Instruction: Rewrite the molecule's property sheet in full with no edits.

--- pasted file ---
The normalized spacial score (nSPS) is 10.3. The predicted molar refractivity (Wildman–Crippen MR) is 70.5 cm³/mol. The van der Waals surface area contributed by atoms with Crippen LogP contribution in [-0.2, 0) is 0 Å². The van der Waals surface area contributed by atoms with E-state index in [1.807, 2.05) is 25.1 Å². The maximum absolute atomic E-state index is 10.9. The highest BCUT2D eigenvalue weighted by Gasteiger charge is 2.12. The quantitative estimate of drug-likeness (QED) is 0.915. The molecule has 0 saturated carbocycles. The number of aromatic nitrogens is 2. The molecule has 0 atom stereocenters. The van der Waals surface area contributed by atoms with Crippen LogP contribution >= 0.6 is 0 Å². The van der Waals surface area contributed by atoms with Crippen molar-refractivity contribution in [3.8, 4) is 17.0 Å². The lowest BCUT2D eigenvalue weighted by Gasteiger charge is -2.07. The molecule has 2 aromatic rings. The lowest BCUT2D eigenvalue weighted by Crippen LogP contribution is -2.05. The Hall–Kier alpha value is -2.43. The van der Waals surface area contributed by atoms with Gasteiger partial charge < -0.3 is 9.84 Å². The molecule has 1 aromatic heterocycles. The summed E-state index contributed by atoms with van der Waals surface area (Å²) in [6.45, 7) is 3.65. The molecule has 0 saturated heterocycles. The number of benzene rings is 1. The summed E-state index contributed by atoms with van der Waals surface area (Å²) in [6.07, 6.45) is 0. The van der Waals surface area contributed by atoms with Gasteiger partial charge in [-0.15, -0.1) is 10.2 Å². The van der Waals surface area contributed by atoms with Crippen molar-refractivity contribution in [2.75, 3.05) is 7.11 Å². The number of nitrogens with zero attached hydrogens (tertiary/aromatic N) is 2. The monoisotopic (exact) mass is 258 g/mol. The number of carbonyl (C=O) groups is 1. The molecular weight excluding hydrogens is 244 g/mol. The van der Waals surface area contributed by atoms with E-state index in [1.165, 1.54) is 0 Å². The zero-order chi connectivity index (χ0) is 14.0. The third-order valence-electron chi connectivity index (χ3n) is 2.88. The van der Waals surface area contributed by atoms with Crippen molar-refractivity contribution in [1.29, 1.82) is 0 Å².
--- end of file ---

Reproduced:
The normalized spacial score (nSPS) is 10.3. The predicted molar refractivity (Wildman–Crippen MR) is 70.5 cm³/mol. The van der Waals surface area contributed by atoms with Crippen LogP contribution in [-0.2, 0) is 0 Å². The van der Waals surface area contributed by atoms with E-state index in [1.807, 2.05) is 25.1 Å². The maximum absolute atomic E-state index is 10.9. The highest BCUT2D eigenvalue weighted by Gasteiger charge is 2.12. The quantitative estimate of drug-likeness (QED) is 0.915. The molecule has 0 saturated carbocycles. The number of aromatic nitrogens is 2. The molecule has 0 atom stereocenters. The van der Waals surface area contributed by atoms with Crippen LogP contribution >= 0.6 is 0 Å². The van der Waals surface area contributed by atoms with Crippen molar-refractivity contribution in [3.8, 4) is 17.0 Å². The lowest BCUT2D eigenvalue weighted by Gasteiger charge is -2.07. The molecule has 2 aromatic rings. The lowest BCUT2D eigenvalue weighted by Crippen LogP contribution is -2.05. The Hall–Kier alpha value is -2.43. The van der Waals surface area contributed by atoms with Gasteiger partial charge < -0.3 is 9.84 Å². The molecule has 1 aromatic heterocycles. The summed E-state index contributed by atoms with van der Waals surface area (Å²) in [6.45, 7) is 3.65. The molecule has 0 saturated heterocycles. The number of benzene rings is 1. The summed E-state index contributed by atoms with van der Waals surface area (Å²) in [6.07, 6.45) is 0. The van der Waals surface area contributed by atoms with Gasteiger partial charge in [-0.15, -0.1) is 10.2 Å². The van der Waals surface area contributed by atoms with Crippen molar-refractivity contribution in [2.75, 3.05) is 7.11 Å². The number of nitrogens with zero attached hydrogens (tertiary/aromatic N) is 2. The monoisotopic (exact) mass is 258 g/mol. The number of carbonyl (C=O) groups is 1. The molecular weight excluding hydrogens is 244 g/mol. The van der Waals surface area contributed by atoms with E-state index in [1.165, 1.54) is 0 Å². The zero-order chi connectivity index (χ0) is 14.0. The third-order valence-electron chi connectivity index (χ3n) is 2.88. The van der Waals surface area contributed by atoms with Crippen molar-refractivity contribution in [1.29, 1.82) is 0 Å².